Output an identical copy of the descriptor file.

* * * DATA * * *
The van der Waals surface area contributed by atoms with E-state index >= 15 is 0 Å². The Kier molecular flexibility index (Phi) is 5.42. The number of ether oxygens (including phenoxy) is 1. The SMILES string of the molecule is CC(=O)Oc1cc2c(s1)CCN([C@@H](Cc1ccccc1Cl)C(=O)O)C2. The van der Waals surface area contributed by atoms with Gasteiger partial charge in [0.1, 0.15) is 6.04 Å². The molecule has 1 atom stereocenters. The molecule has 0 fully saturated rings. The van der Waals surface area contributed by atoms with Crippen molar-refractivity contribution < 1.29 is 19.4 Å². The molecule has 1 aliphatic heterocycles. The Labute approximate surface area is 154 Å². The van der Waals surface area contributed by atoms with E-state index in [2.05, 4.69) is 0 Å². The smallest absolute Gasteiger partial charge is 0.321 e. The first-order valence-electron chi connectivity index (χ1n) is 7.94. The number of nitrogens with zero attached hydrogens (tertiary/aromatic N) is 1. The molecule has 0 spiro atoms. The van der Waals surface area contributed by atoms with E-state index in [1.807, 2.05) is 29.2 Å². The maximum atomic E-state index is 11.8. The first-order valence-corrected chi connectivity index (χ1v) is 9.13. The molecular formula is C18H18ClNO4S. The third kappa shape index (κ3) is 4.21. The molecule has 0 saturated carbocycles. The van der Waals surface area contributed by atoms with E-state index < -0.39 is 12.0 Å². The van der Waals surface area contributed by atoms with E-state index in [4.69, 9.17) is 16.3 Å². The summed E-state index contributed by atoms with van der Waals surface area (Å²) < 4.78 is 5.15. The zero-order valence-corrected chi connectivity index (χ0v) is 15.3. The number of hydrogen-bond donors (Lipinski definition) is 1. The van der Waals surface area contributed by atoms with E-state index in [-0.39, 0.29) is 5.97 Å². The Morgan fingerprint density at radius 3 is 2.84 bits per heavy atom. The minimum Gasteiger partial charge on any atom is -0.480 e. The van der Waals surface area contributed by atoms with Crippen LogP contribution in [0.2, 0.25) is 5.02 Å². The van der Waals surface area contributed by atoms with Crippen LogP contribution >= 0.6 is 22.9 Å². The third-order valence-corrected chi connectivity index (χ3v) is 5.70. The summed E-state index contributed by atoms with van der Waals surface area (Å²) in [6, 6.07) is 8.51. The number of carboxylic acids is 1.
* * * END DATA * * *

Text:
The van der Waals surface area contributed by atoms with E-state index >= 15 is 0 Å². The Kier molecular flexibility index (Phi) is 5.42. The number of ether oxygens (including phenoxy) is 1. The SMILES string of the molecule is CC(=O)Oc1cc2c(s1)CCN([C@@H](Cc1ccccc1Cl)C(=O)O)C2. The van der Waals surface area contributed by atoms with Gasteiger partial charge in [0.1, 0.15) is 6.04 Å². The molecule has 1 atom stereocenters. The molecule has 0 fully saturated rings. The van der Waals surface area contributed by atoms with Crippen molar-refractivity contribution < 1.29 is 19.4 Å². The molecule has 1 aliphatic heterocycles. The Labute approximate surface area is 154 Å². The van der Waals surface area contributed by atoms with E-state index in [2.05, 4.69) is 0 Å². The smallest absolute Gasteiger partial charge is 0.321 e. The first-order valence-electron chi connectivity index (χ1n) is 7.94. The number of nitrogens with zero attached hydrogens (tertiary/aromatic N) is 1. The molecule has 0 spiro atoms. The van der Waals surface area contributed by atoms with E-state index in [1.807, 2.05) is 29.2 Å². The maximum atomic E-state index is 11.8. The first-order valence-corrected chi connectivity index (χ1v) is 9.13. The molecular formula is C18H18ClNO4S. The third kappa shape index (κ3) is 4.21. The molecule has 0 saturated carbocycles. The van der Waals surface area contributed by atoms with E-state index < -0.39 is 12.0 Å². The van der Waals surface area contributed by atoms with E-state index in [4.69, 9.17) is 16.3 Å². The summed E-state index contributed by atoms with van der Waals surface area (Å²) < 4.78 is 5.15. The zero-order valence-corrected chi connectivity index (χ0v) is 15.3. The number of hydrogen-bond donors (Lipinski definition) is 1. The van der Waals surface area contributed by atoms with E-state index in [-0.39, 0.29) is 5.97 Å². The Morgan fingerprint density at radius 3 is 2.84 bits per heavy atom. The minimum Gasteiger partial charge on any atom is -0.480 e. The van der Waals surface area contributed by atoms with Crippen LogP contribution in [0.2, 0.25) is 5.02 Å². The van der Waals surface area contributed by atoms with Crippen LogP contribution >= 0.6 is 22.9 Å². The third-order valence-corrected chi connectivity index (χ3v) is 5.70. The summed E-state index contributed by atoms with van der Waals surface area (Å²) in [6, 6.07) is 8.51. The number of carboxylic acids is 1.